And why has nobody answered the question on why COACHES can BOLT from college to the NFL to avoid NCAA punishments.  Oh, that's right, the coaches bring MORE MONEY into the NFL in ticket sales and other hype, so that makes it okay.
Wow, I hope some of this last comment was sarcasm, if it wasn't, I feel sorry for you.

1st, Tressell is the Official Replay Reviewer for the Colts, and he is suspended for the first 6 games of the season.  Which is unprecidented for the NFL.  As far as the likes of Pete Carroll and others, Pryor did violate NFL rules, as previously mentioned.  These BOLTing coaches did not.  They broke NCAA rules, until Tressell, lines never crossed.  The same goes for Reggie Bush and other players who violated NCAA rules but did not violate NFL rules.  Expect the NFL to use Tressell as a starting point for future NCAA coaching transgressions.

2nd, No one goes to/watches games, buys jerseys, hats, and whatever else for the coaches.  I do not care to see Rex Ryan running up and down the field throwing his headset because Sanchez is awful and Rex is just now realizing this.  I prefer to see the players play.  As I said before, I sincerely hope the last comment was sarcasm.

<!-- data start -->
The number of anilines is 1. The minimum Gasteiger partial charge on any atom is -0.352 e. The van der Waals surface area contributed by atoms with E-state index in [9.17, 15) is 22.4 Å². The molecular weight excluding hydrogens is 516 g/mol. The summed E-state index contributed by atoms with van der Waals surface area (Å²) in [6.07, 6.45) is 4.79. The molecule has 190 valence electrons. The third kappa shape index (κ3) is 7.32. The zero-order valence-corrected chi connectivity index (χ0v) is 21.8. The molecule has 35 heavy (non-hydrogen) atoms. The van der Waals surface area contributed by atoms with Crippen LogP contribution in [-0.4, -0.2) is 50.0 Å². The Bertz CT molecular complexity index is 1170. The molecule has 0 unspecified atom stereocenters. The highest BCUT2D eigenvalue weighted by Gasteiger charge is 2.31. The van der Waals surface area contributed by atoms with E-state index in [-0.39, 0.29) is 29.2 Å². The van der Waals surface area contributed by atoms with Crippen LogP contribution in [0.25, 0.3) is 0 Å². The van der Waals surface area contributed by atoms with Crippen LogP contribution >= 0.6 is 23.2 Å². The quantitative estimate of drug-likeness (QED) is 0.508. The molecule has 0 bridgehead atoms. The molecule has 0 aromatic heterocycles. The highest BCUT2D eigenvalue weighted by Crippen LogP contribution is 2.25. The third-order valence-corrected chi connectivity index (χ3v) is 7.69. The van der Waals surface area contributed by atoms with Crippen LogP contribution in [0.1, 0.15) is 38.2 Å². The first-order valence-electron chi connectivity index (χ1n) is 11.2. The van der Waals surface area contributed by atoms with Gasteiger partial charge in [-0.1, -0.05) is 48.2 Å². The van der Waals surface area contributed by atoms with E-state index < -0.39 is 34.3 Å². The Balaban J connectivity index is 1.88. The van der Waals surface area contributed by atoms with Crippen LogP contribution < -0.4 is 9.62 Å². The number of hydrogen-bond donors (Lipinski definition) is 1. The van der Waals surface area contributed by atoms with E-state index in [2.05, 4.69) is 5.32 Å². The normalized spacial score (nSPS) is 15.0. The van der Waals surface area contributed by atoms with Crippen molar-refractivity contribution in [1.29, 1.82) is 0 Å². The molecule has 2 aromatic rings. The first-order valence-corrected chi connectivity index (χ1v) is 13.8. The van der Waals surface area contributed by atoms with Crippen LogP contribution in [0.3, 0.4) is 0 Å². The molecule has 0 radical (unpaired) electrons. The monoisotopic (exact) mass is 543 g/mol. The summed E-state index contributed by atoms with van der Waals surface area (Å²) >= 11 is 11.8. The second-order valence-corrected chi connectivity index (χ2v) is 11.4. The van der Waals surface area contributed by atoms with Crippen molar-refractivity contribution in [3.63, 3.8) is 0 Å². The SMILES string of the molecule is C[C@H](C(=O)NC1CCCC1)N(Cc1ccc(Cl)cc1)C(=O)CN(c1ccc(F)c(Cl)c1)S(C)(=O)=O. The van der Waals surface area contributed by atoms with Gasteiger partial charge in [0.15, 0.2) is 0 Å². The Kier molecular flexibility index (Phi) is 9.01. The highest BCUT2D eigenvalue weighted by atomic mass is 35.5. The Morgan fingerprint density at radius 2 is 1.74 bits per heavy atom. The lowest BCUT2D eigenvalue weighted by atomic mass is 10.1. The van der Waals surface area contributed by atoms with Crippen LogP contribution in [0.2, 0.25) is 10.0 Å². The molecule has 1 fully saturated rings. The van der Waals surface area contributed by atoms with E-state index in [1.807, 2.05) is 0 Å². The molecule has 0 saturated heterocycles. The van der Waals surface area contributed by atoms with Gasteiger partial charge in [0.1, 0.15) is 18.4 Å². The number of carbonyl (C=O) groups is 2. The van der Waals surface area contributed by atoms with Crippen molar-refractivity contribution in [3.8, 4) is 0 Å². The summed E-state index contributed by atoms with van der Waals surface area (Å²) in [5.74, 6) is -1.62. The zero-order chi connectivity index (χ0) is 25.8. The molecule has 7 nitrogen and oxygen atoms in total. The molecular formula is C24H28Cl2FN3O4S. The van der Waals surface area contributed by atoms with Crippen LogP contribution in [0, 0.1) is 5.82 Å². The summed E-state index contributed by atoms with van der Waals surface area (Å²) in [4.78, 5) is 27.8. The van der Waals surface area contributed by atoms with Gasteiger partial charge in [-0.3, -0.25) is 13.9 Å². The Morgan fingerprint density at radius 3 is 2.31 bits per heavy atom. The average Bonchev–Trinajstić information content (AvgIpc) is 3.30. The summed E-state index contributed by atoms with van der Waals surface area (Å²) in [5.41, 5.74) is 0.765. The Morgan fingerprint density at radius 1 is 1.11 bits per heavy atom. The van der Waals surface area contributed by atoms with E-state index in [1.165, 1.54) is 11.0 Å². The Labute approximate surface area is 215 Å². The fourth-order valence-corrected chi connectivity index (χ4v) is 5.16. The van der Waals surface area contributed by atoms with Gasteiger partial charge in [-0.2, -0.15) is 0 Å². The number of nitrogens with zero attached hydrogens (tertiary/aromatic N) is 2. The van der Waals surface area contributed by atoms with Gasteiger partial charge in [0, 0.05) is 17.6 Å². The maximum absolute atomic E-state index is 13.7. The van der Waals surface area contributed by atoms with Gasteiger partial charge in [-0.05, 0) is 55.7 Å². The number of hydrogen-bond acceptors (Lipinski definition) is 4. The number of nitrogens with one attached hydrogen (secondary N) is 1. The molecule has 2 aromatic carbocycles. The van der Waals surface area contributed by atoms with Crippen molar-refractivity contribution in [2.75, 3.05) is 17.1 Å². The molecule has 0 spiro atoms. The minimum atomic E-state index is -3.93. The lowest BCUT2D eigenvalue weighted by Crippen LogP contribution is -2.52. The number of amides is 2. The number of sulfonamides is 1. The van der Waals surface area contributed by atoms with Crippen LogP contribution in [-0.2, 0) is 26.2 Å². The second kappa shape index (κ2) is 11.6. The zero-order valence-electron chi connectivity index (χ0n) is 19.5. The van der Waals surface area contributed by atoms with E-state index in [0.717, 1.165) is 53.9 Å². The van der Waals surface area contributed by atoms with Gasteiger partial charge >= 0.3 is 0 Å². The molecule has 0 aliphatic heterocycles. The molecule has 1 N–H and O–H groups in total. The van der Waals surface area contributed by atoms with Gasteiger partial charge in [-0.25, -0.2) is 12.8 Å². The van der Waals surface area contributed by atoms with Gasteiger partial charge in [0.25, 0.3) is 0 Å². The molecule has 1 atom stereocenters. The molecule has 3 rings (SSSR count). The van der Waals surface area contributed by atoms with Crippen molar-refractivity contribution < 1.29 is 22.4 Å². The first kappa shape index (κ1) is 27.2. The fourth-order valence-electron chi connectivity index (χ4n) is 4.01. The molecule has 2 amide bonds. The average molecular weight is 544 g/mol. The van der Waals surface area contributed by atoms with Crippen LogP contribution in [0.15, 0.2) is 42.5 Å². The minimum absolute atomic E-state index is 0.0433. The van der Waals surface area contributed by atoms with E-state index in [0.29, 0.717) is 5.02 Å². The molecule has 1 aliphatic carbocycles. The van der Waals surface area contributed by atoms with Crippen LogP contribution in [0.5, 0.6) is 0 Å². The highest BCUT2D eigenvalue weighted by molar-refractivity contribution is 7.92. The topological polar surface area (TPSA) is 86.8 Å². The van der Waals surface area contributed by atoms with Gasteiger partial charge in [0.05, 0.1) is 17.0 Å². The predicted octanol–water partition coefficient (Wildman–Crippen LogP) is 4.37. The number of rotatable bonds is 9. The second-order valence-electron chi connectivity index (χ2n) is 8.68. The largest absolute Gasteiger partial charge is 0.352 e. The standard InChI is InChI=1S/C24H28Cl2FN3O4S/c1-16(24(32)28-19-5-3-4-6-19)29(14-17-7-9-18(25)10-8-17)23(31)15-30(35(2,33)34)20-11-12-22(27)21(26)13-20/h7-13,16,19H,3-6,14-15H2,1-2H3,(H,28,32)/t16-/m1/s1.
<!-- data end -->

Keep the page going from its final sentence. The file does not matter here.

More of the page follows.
Since: May 22, 2011
Posted on: October 2, 2011 12:30 am
 

Pryor's 5-game suspension upheld by Goodell

I would have to agree with Goodell... You cant let Players Run from punishment he agreed to serve the 5 day suspension be a man and serve it... THEN try to get in the league with your issues behind you... Pryor saw the money signs and said "Screw this Watch me get away with this hahahah" I know what Pryor did happened out of the NFL but he was trying to run from his problems INTO the NFL... When you play for the NFL you represent them...Players today got to realize there not above rules or the Law...



Since: Mar 28, 2011
Posted on: October 1, 2011 6:32 pm
 

Pryor's 5-game suspension upheld by Goodell